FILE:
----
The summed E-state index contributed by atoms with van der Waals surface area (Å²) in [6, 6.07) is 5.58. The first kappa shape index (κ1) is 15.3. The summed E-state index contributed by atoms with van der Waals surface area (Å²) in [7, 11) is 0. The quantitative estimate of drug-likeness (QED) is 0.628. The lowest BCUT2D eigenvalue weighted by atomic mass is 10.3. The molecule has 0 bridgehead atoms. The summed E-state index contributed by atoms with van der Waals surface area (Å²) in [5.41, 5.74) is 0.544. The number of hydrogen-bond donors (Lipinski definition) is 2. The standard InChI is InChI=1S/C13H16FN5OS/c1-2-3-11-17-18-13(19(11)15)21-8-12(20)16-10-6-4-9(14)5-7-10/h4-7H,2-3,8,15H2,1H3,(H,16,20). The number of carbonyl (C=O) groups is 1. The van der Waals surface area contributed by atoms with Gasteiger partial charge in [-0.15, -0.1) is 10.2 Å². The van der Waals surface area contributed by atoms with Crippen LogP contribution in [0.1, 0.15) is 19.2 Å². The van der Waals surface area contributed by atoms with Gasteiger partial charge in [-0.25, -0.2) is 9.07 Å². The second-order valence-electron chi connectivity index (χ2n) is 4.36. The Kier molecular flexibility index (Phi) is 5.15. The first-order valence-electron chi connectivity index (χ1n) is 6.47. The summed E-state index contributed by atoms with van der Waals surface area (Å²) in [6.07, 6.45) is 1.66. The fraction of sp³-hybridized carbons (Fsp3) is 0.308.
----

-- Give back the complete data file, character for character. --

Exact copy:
The summed E-state index contributed by atoms with van der Waals surface area (Å²) in [6, 6.07) is 5.58. The first kappa shape index (κ1) is 15.3. The summed E-state index contributed by atoms with van der Waals surface area (Å²) in [7, 11) is 0. The quantitative estimate of drug-likeness (QED) is 0.628. The lowest BCUT2D eigenvalue weighted by atomic mass is 10.3. The molecule has 0 bridgehead atoms. The summed E-state index contributed by atoms with van der Waals surface area (Å²) in [5.41, 5.74) is 0.544. The number of hydrogen-bond donors (Lipinski definition) is 2. The standard InChI is InChI=1S/C13H16FN5OS/c1-2-3-11-17-18-13(19(11)15)21-8-12(20)16-10-6-4-9(14)5-7-10/h4-7H,2-3,8,15H2,1H3,(H,16,20). The number of carbonyl (C=O) groups is 1. The van der Waals surface area contributed by atoms with Gasteiger partial charge in [-0.15, -0.1) is 10.2 Å². The van der Waals surface area contributed by atoms with Crippen LogP contribution in [0.1, 0.15) is 19.2 Å². The van der Waals surface area contributed by atoms with Gasteiger partial charge in [-0.25, -0.2) is 9.07 Å². The second-order valence-electron chi connectivity index (χ2n) is 4.36. The Kier molecular flexibility index (Phi) is 5.15. The first-order valence-electron chi connectivity index (χ1n) is 6.47. The summed E-state index contributed by atoms with van der Waals surface area (Å²) in [6.07, 6.45) is 1.66. The fraction of sp³-hybridized carbons (Fsp3) is 0.308.